A campaign to prevent bullying kicks off Thursday with a series of public services announcements on local airwaves as well as the launch of an anti-bullying hotline and website operated by The Family Tree in coordination with Acadiana Open Channel. The campaign is also reaching out through social media with its own Facebook page.
Local ABC affiliate KATC begins a series of PSAs Thursday featuring the station’s on-air talent, and AOC will soon begin its own series of commercials featuring District 4 City-Parish Councilman Kenneth Boudreaux, his brother, Lafayette Consolidated Government Parks and Recreation Director Gerald Boudreaux, and newly elected District 4 school board rep Tehmi Chassion, each of whom says he was bullied as an adolescent.
The impetus for the campaign, according to Stephen Handwerk, AOC’s board president, was the recent rash of widely publicized suicides by adolescents who were bullied. “I think now in the past 30 days, if the media report was correct, we’ve had 16 suicides, teenagers committing suicide, and all directly related to bullying,” Handwerk told The Independent recently. “We’ve got to do something locally here before our kids feel that there’s no other choice but to take their own lives.”
The website, BullyingStopsWithMe.com, launches at 4 p.m. Thursday. In addition to KATC, radio stations KPEL 96.5 FM and KVOL 1330 AM will also run public service announcements related to the campaign. The hotline can reached by calling (337) 322-4525.
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OCT 31 The National Journal posts another story from its visit to NOLA, this one about the struggling Vietnamese shrimpers in the area. The publication has been looking at how the state is recovering from Katrina, nine years later.
OCT 31 The New York Times posts this look at Louisiana politics, and how national issues are forcing out the old-time local politicking. Of course they mention EWE, aptly described as an old-time politician known for "charming one half of the state and mortifying the other."
OCT 31 Here's an AP story on the ABC site about Louisiana's chicken little response to an international medical conference planned in NOLA this weekend. Organizers (who are actual physicians, as opposed to the hand-wringing state officials who issued the edicts) say the orders are "unfortunate" given that a main focus of the meeting was Ebola.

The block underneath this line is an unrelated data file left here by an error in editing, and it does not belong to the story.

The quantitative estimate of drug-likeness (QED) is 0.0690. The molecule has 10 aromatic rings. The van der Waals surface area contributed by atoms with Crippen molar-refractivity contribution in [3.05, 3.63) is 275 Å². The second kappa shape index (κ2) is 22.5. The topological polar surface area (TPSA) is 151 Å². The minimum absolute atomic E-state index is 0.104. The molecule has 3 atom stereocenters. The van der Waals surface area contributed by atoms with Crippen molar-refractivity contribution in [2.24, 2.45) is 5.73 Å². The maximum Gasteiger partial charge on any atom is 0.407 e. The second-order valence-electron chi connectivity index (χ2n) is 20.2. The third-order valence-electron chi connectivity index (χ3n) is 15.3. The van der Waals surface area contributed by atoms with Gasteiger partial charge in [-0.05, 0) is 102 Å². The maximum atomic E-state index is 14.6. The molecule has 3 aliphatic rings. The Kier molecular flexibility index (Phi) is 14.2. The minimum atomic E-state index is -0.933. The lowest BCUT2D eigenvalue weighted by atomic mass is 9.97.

OCT 31 Given the things Bobby Jindal has said and done since he's been governor, it's a pretty safe bet he thinks we're a bunch of dummies. Apparently, he's sure President Obama is one, too. This story on Huff Post quotes Jindal as saying the president - a graduate of Harvard Law - should sue to get his money back. (What should a Brown biology grad who doesn't believe in evolution do?)
OCT 31 Us old folks are used to a two-party system, although most of us aren't sold on its success. But what if that system wasn't in place; what if politics reflected the true level of diversity among voters? That's what an LSU student is dreaming of in this editorial. He sees the two parties' control of our politics as limiting.
OCT 31 And you thought the Senate race was dirty. This post on the Forward Now blog tells the story of a Shreveport mayoral campaign worker who was paid to "infiltrate" and "sabotage" an opponent's campaign. Karma's a beeotch, though, because turns out the guy really liked the "enemy," and now he's supporting her. For real.
OCT 30 The National Journal offers this analysis of Bobby Jindal's willingness to stump in any Senate campaign that's not in Louisiana. Why is that? The Journal asks some GOPers and finds that the answer is one we already know: he's so unpopular here, because he's been so busy running for President, that his support might be "toxic."
OCT 30 Blogger Tom Aswell is still all over the OGB mess - and all by himself, apparently. In this post, he's revealing orders from the Jindal administration to destroy records from the state employee health insurance plan. Those orders (he's heard) have angered the Secretary of State and caused an administration lawyer to quit her job. Wow!
OCT 30 A NOLA lady has alleged she was drugged and raped at a Bywater club that had a clothing-optional policy until recently, and she's now become the victim of a smear campaign, columnist Jarvis DeBerry writes in this post. She chose to reveal her story and her name, and she's being punished for that now, he says.
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